• Under an assumption of homogeneity, the number of times a web server is accessed per minute.
• The number of mutations in a given stretch of DNA after a certain amount of radiation.
• The arrival of "customers" in a queue.
• The number of telephone calls arriving at a switchboard, or at an automatic phone-switching system.
• The long-term behavior of the number of web page requests arriving at a server, except for unusual circumstances such as coordinated denial of service attacks or flash crowds. Such a model assumes homogeneity as well as weak stationarity.

## Other Distributions

The exponential distribution pretty well takes care of arrival events in open systems. What about

• arrival events in closed systems, aka think time?
• service times?
• others?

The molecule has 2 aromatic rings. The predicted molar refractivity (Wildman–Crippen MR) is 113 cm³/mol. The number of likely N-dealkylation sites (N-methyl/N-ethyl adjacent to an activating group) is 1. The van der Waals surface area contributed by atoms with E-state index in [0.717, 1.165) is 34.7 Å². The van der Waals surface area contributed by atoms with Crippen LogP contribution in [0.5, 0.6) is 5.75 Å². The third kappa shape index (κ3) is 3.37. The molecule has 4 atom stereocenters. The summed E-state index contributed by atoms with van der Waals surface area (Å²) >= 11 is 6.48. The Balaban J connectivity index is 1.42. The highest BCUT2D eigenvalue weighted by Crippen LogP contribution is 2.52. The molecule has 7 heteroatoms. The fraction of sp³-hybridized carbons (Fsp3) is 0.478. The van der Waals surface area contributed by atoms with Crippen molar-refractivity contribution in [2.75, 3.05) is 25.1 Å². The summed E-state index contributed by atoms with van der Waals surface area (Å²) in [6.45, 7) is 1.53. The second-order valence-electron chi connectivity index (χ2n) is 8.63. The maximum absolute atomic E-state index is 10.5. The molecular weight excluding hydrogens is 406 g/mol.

These are normally modelled based on distributions that are abstractions of behaviour observed in logs or traces. Here are a few that turn up from time to time.

### Bernoulli & BinomialDistributions

Systems that are easily categorized into two distinct homogeneous classes.

#### Examples

Think times

• Easy versus hard problems
• Need to access manual versus no need to access manual

Service times

• Slow CPU versus fast CPU
• Local versus remote

#### Bernoulli

Coin-flipping is the natural analogue, but it covers any binary choice made at (biased!) random.

• P(heads) = p
• P(tails) = 1-p

How do you sample a Bernoulli distribution in practice

• Get a random number, u, uniformly distributed on [0,L)
• If u < Lp then heads, else tails.

#### Binomial

Make N binary choices at random, all identical.

• P(k heads in N tosses) = (N choose k) p^k (1 - p)^(N-k)

How do you sample a binomial distribution in practice

1. Small N: sample a Bernoulli N times,
• linear in N for each sample
2. Medium N: divide the range [0,L) into N+1 parts proportional to (N choose k) and do binary search with u
• linear in N to set up
• logarithmic in N for each sample
3. Large N: converge to another distribution
• Poisson if Np is constant as N -> infinity
• Gaussian if p is constant as N -> infinity